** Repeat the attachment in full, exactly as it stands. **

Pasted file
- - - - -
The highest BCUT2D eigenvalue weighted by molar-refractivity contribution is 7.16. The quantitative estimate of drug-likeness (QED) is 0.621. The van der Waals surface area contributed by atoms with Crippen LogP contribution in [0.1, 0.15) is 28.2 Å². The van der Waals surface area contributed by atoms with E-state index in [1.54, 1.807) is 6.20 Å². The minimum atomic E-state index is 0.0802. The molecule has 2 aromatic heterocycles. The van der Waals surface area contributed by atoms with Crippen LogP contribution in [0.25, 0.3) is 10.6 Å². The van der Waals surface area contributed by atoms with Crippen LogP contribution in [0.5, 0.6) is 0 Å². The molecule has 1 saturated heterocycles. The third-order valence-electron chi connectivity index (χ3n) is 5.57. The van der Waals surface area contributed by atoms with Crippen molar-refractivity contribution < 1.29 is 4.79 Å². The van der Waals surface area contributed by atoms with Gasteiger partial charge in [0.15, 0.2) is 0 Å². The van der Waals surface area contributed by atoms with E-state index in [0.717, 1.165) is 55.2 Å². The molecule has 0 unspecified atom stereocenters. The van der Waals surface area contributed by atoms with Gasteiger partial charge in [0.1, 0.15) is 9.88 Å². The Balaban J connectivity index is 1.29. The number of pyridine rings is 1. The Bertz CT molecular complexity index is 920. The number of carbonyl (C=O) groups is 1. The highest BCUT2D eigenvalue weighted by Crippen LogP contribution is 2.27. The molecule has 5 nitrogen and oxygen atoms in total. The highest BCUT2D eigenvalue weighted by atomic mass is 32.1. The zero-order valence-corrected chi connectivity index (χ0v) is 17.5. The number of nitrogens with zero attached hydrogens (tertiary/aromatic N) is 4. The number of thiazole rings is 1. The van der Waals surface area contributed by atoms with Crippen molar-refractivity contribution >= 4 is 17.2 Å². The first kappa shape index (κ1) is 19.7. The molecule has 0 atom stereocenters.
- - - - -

The highest BCUT2D eigenvalue weighted by molar-refractivity contribution is 7.16. The quantitative estimate of drug-likeness (QED) is 0.621. The van der Waals surface area contributed by atoms with Crippen LogP contribution in [0.1, 0.15) is 28.2 Å². The van der Waals surface area contributed by atoms with E-state index in [1.54, 1.807) is 6.20 Å². The minimum atomic E-state index is 0.0802. The molecule has 2 aromatic heterocycles. The van der Waals surface area contributed by atoms with Crippen LogP contribution in [0.25, 0.3) is 10.6 Å². The van der Waals surface area contributed by atoms with Crippen LogP contribution in [0.5, 0.6) is 0 Å². The molecule has 1 saturated heterocycles. The third-order valence-electron chi connectivity index (χ3n) is 5.57. The van der Waals surface area contributed by atoms with Crippen molar-refractivity contribution < 1.29 is 4.79 Å². The van der Waals surface area contributed by atoms with Gasteiger partial charge in [0.15, 0.2) is 0 Å². The van der Waals surface area contributed by atoms with E-state index in [0.717, 1.165) is 55.2 Å². The molecule has 0 unspecified atom stereocenters. The van der Waals surface area contributed by atoms with Gasteiger partial charge in [0.1, 0.15) is 9.88 Å². The Balaban J connectivity index is 1.29. The number of pyridine rings is 1. The Bertz CT molecular complexity index is 920. The number of carbonyl (C=O) groups is 1. The highest BCUT2D eigenvalue weighted by Crippen LogP contribution is 2.27. The molecule has 5 nitrogen and oxygen atoms in total. The highest BCUT2D eigenvalue weighted by atomic mass is 32.1. The zero-order valence-corrected chi connectivity index (χ0v) is 17.5. The number of nitrogens with zero attached hydrogens (tertiary/aromatic N) is 4. The number of thiazole rings is 1. The van der Waals surface area contributed by atoms with Crippen molar-refractivity contribution >= 4 is 17.2 Å². The first kappa shape index (κ1) is 19.7. The molecule has 0 atom stereocenters.